Thursday, September 1, 2011

Proxying object allocations with Templates and class level new/delete overrides in C++

When working with languages such as C++, that allow access to the OS memory, you almost certainly run into situations where the standard memory model does not suit your needs. I want to describe a technique here that might come in handy in situations where finer grained control over objects allocations is required.

In my particular situation I needed to create my objects in a static memory area, namely a precreated array. The reason for that was a badly designed server application that relied on dynamic object allocations, which lead to memory fragmentation problems. I couldn't introduce too many changes into the existing code, since that would lead to a lot of retesting for which we didn't have the time nor the resources, hence I opted for a less invasive approach. This is the solution I want to describe in this article.

Class level new and delete overrides

As the title of the article states, I used templates and class level new/delete overrides to accomplish this. Lets take a look at how C++ performs object allocation for a moment. At its core, the C++ runtime uses some variation of malloc and free to request memory from the operating system when new and delete are called, respectively. Since we can override those operators on the class level, we can control the allocation process of an object of a particular type. Knowing that, we can implement a solution that will allow us to intercept memory allocations and manage them ourself.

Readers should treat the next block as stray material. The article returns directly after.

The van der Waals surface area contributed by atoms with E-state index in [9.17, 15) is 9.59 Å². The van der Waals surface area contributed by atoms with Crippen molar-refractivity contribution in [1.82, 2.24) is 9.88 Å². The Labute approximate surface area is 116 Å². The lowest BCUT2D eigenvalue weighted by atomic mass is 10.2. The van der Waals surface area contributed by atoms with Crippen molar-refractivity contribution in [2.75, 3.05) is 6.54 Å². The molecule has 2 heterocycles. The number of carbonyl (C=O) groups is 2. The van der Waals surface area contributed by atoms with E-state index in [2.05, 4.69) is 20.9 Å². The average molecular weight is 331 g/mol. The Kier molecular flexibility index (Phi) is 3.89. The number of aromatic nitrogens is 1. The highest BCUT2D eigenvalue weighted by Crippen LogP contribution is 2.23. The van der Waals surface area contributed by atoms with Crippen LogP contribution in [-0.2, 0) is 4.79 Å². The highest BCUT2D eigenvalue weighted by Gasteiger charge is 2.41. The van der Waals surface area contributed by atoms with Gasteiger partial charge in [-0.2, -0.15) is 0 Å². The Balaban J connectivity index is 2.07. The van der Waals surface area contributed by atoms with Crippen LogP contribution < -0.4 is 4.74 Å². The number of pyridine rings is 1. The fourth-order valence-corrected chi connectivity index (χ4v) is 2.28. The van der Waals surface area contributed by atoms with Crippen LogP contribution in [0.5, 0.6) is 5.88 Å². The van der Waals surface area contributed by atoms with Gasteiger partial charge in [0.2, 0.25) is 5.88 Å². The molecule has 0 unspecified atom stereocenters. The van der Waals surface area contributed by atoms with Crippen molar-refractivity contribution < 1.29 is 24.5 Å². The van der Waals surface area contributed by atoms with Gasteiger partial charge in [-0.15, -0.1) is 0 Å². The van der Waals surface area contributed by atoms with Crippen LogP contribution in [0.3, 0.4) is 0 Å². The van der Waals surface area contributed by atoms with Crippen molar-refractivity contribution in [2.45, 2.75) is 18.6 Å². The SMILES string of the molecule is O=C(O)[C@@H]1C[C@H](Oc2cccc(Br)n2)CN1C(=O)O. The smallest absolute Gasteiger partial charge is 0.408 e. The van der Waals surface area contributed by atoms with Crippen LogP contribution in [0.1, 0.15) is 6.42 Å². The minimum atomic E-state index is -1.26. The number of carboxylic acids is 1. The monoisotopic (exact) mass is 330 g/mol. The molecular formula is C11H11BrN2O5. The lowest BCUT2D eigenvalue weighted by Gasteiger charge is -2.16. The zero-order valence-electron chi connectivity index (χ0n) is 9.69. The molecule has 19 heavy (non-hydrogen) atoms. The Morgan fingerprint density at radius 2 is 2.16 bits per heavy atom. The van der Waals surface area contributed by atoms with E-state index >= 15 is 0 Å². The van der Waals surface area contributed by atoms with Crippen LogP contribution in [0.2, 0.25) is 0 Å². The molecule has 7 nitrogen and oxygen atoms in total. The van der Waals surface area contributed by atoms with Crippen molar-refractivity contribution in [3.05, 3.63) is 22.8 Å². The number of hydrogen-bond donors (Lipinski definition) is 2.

The static member problem

One key aspect of simply overriding new and delete on a class level is that those methods are implicitly static, hence, if we want to reuse (through inheritance) our memory allocation class in another set of unrelated classes we may end up routing calls to the same memory area, which most likely is not what is needed. I call these the static member problem.

Lets take a look at an example.

The slide above shows a possible scenario, where a base class that implements the necessary memory management routines is inherited by two child classes that are not necessarily related. The problem is that since new and delete are implicitly static any member that they access are required to be static as well. In our case, if the memory manager class uses some member as a memory store that member in turn needs to be static as well, and this will lead to any class that inherits from our memory manager class to use the same member as its store as well - not necessarily what we want.

Templates and the static member problem

As described above, simply overriding new and delete on a class level will at best provide an ad-hoc solution, because of the static member limitation described above. There is however a way of creating a generalized version of this solution - we can use templates to overcome this limitation.

A C++ template is a description of a class, a sort of a proto class. Templates specifies the intents of the class and the algorithms that the class implements without imposing the specific types that those algorithms are going to operate on. Templates are full fledged compile and runtime entities - during compilation time the compiler can detect errors related to incorrect type manipulation because its able to resolve the types when the template class is instantiated. The compiler generates concrete instances for every parameter combination and by the time the linker picks up the code, it already is working with concrete classes just as if you'd defined them manually in your code. They are also runtime entities, because by the time the code is executed, the objects created in memory are of the types generated out of the instantiation of your template with a particular template parameter combination.